1 April 2016
Tim Koch argues that the unfortunate segments involving Seann Walsh in the BBC’s Boat Race programme should not distract from the excellent overall coverage provided by BBC Sport.
C.P. Scott, the editor of the Manchester Guardian newspaper from 1872 to 1929, said of television: ‘The word is half Latin and half Greek. No good can come of it’. The BBC, for all its merits, sometimes seems intent in proving him right. As ‘old-fashioned’ media’ declines in the digital age, broadcast television and printed newspapers desperately attempt to attract the ‘youth demographic’ or, if not those exactly young, at least those not in danger of keeling over in the next few months. While this is understandable (even ‘Hear The Boat Sing’ is now down with the kids and has Twitter and Instagram accounts) this appeal to the young seems to be attempted largely by ‘dumbing down’ anything that may be considered a bit too clever or a bit too middle-class.
Thus, to widen the appeal of the boring old Boat Race, I would imagine that the BBC’s Head of Asininity (or similar) effectively made BBC Sport include someone like Seann Walsh in their coverage. Unfortunately, he is a comedian who knows nothing about rowing (fair enough) but who was crass and unfunny (not fair enough). To give a flavour of Walsh’s contribution, he made a joke that relied on the original and hilarious pun whereby ‘cox’ sounds like a vulgar term for the membrum virile. It was a strange situation whereby someone invited onto a sports programme should then insult the followers of that sport. Walsh said of the spectators at Hammersmith, ‘I’ve never seen so many middle-class people in my life. It’s crazy.’ In his world, a lot of middle-class people in one place is clearly ‘a bad thing’. Also, has a stand-up from Brighton really never seen large numbers of middle-class people together? The man is clearly not an observational comedian. If the BBC had broadcast someone at a soccer ground saying ‘I know nothing about football but I have never seen so many working-class people in my life’, there would be a meltdown of social media channels.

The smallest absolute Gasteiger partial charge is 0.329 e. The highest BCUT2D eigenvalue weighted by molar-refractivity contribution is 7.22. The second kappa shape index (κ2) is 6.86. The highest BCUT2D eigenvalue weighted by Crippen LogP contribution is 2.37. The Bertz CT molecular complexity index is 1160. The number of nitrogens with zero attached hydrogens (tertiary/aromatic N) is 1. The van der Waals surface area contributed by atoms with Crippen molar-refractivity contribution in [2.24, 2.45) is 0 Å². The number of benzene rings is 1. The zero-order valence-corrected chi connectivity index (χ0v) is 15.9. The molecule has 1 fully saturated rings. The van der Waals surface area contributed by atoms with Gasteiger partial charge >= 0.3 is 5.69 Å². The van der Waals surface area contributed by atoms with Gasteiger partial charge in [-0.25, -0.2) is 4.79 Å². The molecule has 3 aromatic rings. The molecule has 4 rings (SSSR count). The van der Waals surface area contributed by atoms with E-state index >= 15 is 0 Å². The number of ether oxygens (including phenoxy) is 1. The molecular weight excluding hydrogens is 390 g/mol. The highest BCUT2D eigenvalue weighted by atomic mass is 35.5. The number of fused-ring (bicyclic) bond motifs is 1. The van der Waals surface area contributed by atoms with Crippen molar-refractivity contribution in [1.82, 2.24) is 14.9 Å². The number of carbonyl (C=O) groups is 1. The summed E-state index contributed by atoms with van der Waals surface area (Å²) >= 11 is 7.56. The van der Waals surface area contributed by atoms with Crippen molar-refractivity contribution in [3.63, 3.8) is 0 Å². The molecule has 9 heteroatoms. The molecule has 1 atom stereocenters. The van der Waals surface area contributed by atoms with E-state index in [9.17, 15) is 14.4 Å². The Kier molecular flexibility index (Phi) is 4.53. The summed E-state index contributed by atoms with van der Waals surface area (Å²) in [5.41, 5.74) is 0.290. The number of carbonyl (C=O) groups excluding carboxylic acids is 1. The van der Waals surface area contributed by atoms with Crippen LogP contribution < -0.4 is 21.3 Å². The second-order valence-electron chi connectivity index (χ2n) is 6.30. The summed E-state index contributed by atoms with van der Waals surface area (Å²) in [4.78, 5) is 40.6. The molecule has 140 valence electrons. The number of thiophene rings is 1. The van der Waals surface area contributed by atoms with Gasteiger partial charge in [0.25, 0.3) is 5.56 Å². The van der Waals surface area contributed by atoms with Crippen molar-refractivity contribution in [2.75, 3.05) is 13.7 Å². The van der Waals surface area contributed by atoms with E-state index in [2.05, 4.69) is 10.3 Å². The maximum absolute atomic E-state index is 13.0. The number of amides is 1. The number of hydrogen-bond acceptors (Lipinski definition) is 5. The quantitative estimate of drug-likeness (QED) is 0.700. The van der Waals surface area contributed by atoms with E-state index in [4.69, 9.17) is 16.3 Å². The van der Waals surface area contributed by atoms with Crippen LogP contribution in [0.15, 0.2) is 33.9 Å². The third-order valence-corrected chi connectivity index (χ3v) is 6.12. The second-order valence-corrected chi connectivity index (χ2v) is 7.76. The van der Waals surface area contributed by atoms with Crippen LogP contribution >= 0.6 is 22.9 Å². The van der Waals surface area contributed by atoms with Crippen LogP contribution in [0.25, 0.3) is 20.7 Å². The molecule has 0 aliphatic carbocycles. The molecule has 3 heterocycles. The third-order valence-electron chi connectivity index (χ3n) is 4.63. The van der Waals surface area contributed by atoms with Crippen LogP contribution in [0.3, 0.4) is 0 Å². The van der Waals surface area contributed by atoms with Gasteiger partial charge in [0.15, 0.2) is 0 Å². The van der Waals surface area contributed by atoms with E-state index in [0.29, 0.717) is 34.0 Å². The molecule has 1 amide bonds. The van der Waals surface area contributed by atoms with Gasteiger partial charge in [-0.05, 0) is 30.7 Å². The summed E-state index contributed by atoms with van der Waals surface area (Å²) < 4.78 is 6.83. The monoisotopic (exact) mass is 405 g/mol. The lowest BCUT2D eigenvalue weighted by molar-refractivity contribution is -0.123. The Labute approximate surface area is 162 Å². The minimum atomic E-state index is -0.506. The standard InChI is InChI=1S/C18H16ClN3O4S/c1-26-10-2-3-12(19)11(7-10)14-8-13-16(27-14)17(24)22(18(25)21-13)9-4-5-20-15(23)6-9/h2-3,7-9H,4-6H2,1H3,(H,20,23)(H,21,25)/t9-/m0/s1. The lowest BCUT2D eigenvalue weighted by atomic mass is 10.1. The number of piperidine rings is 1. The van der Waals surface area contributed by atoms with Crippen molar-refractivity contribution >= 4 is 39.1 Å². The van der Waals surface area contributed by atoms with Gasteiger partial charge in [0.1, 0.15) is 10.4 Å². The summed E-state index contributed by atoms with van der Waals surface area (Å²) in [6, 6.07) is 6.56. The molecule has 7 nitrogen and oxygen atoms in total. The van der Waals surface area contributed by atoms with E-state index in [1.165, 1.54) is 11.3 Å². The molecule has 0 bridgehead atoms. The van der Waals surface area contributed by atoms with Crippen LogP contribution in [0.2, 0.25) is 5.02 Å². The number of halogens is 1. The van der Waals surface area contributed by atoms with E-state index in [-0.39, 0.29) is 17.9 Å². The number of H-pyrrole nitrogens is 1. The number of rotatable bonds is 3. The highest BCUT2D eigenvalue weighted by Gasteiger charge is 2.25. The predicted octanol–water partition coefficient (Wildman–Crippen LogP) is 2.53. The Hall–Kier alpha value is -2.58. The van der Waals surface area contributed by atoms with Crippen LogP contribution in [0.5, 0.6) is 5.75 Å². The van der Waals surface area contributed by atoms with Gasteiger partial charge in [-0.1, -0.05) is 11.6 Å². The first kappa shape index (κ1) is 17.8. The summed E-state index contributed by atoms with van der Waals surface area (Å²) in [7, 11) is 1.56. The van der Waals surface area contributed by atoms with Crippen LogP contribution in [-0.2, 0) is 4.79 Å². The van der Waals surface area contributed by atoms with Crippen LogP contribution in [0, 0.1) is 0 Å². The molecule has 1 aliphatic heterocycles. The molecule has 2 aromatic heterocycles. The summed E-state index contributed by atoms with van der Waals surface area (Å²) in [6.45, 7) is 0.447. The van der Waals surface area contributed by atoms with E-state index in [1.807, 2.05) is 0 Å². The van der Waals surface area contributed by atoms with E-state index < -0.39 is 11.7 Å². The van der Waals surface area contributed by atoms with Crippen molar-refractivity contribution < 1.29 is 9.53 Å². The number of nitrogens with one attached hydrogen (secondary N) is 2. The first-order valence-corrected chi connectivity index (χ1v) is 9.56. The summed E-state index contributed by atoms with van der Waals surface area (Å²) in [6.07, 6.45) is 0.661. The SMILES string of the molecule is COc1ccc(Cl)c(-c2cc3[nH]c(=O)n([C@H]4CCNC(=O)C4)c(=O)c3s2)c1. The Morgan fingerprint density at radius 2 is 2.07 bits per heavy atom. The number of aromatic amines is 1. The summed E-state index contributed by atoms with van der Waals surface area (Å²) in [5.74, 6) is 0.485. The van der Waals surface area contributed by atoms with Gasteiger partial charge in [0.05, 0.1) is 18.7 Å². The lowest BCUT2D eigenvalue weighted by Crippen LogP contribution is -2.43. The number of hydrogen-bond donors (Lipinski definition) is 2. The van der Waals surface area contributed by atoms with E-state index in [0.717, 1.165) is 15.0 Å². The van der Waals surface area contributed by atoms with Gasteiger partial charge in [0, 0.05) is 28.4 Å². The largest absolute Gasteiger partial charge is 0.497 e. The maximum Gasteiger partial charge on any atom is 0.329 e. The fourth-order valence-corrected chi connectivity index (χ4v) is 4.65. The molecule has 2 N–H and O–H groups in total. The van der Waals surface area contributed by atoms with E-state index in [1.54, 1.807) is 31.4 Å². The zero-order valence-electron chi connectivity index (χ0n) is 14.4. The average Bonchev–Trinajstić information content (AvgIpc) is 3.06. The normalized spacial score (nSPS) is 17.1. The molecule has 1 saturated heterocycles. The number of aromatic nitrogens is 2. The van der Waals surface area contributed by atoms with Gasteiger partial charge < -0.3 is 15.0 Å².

This is not the first time that someone at the BBC has decided that a dull old waterborne event should be ‘sexed up’. The coverage of the Queen’s Diamond Jubilee River Pageant of 2012 was widely criticised when it was decided not to employ presenters, who would bore people by talking knowledgeably about the flotilla of 670 boats on the river. Famously, the broadcast included a ‘fashion expert’ who said that the Duchess of Cambridge’s hat was made by the same milliner who ‘made Nelson’s hat for Waterloo’. To be fair, interviewees can get things wrong but the mistake went uncorrected by the interviewer, either because they did not know it was wrong or because it is feared that correcting ignorance will alienate the ignorant.
It is particularly unfortunate that the silly episode with Walsh has distracted attention from all those professionals at BBC Sport who did such a brilliant job making a complex, live two-and-a-half hour programme happen: the technicians, the sports production staff and the presenters, including Clare Balding, Matthew Pinsent and poor Helen Skelton who, I am sure, had nothing to do with choosing Walsh to appear. Alan Tyers, writing in the Daily Telegraph, said that Walsh came across as a ‘sneering malcontent’ but nicely summed-up the rest of the BBC coverage thus: